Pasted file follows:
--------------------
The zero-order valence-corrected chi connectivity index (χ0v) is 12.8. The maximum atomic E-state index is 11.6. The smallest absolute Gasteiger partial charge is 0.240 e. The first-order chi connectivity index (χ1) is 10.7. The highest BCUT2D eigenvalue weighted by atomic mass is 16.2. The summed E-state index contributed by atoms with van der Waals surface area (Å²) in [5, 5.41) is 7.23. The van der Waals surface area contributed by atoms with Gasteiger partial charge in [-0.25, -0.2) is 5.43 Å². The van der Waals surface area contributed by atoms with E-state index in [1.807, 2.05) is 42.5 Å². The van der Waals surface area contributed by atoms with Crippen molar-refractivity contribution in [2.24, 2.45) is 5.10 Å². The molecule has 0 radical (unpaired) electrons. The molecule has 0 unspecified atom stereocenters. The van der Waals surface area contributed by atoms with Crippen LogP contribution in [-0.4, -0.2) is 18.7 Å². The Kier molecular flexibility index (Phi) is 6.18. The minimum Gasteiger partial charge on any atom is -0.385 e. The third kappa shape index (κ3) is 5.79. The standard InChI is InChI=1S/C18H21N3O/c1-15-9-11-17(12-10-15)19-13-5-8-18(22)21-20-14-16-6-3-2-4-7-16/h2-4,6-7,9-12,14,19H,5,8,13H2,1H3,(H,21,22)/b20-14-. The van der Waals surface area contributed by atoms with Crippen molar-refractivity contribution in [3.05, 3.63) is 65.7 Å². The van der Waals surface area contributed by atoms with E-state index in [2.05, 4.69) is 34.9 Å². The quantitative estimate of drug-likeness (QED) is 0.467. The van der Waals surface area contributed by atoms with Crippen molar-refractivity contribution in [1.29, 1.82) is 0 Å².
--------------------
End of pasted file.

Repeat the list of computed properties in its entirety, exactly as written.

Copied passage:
The zero-order valence-corrected chi connectivity index (χ0v) is 12.8. The maximum atomic E-state index is 11.6. The smallest absolute Gasteiger partial charge is 0.240 e. The first-order chi connectivity index (χ1) is 10.7. The highest BCUT2D eigenvalue weighted by atomic mass is 16.2. The summed E-state index contributed by atoms with van der Waals surface area (Å²) in [5, 5.41) is 7.23. The van der Waals surface area contributed by atoms with Gasteiger partial charge in [-0.25, -0.2) is 5.43 Å². The van der Waals surface area contributed by atoms with E-state index in [1.807, 2.05) is 42.5 Å². The van der Waals surface area contributed by atoms with Crippen molar-refractivity contribution in [2.24, 2.45) is 5.10 Å². The molecule has 0 radical (unpaired) electrons. The molecule has 0 unspecified atom stereocenters. The van der Waals surface area contributed by atoms with Crippen LogP contribution in [-0.4, -0.2) is 18.7 Å². The Kier molecular flexibility index (Phi) is 6.18. The minimum Gasteiger partial charge on any atom is -0.385 e. The third kappa shape index (κ3) is 5.79. The standard InChI is InChI=1S/C18H21N3O/c1-15-9-11-17(12-10-15)19-13-5-8-18(22)21-20-14-16-6-3-2-4-7-16/h2-4,6-7,9-12,14,19H,5,8,13H2,1H3,(H,21,22)/b20-14-. The van der Waals surface area contributed by atoms with Crippen molar-refractivity contribution in [3.05, 3.63) is 65.7 Å². The van der Waals surface area contributed by atoms with E-state index in [2.05, 4.69) is 34.9 Å². The quantitative estimate of drug-likeness (QED) is 0.467. The van der Waals surface area contributed by atoms with Crippen molar-refractivity contribution in [1.29, 1.82) is 0 Å².